A lie and a mistress: On increasing the believability of your alibi

R. Nieuwkamp, R. Horselenberg, P.J. van Koppen

Research output: Contribution to JournalArticleAcademicpeer-review


The present study was designed to assess whether or not the presentation method and the salaciousness of an alibi affect its evaluation. Community participants (n = 150) were asked to evaluate the salacious or non-salacious alibi of a crime suspect. The alibi was either presented immediately after arrest by the suspect or was changed after the initial alibi turned out to be incorrect. The incorrect alibi was due to either a misrecollection or a deliberate lie. We found that when the initial alibi was changed into a salacious one, the believability increased. This effect was larger when the initial alibi was a lie than when it was a misrecollection. The results of the present study demonstrate that, contrary to common belief, a changed salacious alibi can lead to an increase in alibi believability.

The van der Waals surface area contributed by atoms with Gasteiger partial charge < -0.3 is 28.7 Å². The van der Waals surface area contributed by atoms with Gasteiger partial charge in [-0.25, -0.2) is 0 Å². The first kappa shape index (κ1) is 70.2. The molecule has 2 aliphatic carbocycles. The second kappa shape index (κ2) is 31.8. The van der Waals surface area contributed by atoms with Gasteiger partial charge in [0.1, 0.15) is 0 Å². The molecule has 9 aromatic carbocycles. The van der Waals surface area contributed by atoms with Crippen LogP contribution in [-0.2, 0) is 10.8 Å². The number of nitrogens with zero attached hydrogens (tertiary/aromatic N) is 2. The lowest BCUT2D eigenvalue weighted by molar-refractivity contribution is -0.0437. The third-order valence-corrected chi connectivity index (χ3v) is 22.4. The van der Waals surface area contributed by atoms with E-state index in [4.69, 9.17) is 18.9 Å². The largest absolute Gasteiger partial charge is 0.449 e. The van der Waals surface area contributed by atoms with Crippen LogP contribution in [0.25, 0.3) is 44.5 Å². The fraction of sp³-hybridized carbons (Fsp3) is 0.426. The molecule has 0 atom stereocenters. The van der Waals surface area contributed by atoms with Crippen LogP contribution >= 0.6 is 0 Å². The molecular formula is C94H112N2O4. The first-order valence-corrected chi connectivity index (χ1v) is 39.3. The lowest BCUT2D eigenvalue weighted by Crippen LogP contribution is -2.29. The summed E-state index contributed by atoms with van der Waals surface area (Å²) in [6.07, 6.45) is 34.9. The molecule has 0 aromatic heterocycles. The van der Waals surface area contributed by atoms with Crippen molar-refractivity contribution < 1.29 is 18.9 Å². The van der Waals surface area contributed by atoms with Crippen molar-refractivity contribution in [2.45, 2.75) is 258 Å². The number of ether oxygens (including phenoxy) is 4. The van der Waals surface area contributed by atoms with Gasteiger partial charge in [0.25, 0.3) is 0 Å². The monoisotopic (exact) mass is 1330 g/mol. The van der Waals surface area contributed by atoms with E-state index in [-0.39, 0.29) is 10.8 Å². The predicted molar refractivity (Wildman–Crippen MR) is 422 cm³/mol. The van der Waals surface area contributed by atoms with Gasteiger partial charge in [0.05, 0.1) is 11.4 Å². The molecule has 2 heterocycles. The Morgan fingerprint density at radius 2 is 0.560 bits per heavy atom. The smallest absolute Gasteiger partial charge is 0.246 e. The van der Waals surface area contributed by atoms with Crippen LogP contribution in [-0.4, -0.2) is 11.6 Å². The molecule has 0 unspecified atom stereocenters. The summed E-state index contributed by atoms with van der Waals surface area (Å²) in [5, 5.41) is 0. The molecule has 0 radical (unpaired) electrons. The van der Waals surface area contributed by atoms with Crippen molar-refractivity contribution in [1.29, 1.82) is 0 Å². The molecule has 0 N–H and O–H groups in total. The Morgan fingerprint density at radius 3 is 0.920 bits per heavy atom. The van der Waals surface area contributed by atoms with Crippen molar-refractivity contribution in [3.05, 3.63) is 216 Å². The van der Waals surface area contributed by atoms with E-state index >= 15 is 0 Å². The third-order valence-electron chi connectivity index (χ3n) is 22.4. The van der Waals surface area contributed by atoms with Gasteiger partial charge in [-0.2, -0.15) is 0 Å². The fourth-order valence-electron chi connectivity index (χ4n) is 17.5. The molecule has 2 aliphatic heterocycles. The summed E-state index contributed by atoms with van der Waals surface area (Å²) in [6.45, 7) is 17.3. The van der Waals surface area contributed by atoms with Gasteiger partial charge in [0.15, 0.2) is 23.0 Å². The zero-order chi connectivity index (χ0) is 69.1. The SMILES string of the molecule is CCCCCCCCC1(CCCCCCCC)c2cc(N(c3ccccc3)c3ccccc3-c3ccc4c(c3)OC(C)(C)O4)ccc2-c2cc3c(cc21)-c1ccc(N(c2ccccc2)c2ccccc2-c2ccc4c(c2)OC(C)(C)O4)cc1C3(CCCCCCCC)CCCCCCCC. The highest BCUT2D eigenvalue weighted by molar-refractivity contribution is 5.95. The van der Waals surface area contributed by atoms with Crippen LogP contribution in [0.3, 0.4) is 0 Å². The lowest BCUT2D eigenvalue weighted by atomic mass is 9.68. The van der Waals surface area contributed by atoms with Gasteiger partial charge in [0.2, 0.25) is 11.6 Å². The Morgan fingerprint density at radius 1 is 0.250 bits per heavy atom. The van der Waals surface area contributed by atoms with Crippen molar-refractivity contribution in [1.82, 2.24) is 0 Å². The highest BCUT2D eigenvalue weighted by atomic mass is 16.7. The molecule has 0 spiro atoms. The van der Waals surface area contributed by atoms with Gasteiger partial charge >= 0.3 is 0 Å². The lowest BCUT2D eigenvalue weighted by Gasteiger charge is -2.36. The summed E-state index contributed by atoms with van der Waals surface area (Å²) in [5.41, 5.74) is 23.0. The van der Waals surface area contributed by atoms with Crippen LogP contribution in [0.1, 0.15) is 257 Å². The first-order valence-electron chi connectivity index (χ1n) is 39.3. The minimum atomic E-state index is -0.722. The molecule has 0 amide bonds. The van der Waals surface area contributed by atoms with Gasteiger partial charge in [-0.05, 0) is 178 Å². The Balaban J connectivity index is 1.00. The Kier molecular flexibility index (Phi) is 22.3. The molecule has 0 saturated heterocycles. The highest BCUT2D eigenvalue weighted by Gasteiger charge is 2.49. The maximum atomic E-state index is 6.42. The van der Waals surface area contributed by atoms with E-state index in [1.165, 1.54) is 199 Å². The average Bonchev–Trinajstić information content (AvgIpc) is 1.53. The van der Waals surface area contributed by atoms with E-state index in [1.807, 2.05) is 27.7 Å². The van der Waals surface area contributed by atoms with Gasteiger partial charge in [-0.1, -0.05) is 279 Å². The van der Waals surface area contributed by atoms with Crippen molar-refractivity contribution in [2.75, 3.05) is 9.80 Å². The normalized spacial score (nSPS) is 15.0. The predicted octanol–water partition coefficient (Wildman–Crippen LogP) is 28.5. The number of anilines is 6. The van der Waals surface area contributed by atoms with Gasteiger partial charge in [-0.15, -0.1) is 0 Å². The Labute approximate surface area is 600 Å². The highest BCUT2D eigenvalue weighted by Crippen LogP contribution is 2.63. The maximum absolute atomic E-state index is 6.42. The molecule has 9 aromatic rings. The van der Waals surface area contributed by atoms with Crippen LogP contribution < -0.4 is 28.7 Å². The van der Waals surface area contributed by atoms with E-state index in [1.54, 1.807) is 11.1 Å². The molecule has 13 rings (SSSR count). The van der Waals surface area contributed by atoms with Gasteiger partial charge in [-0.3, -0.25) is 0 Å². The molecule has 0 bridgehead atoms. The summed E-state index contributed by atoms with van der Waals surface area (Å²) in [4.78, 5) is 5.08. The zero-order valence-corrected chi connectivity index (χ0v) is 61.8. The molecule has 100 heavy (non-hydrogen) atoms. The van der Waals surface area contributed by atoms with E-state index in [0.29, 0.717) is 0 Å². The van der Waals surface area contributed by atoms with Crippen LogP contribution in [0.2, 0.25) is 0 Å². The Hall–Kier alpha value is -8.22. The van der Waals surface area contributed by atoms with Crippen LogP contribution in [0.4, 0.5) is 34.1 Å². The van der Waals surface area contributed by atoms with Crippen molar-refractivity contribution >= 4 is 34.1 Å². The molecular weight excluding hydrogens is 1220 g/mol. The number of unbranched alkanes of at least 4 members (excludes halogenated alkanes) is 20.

Original languageEnglish
JournalPsychiatry, Psychology and Law
Early online date10 Mar 2016
Publication statusPublished - 2016


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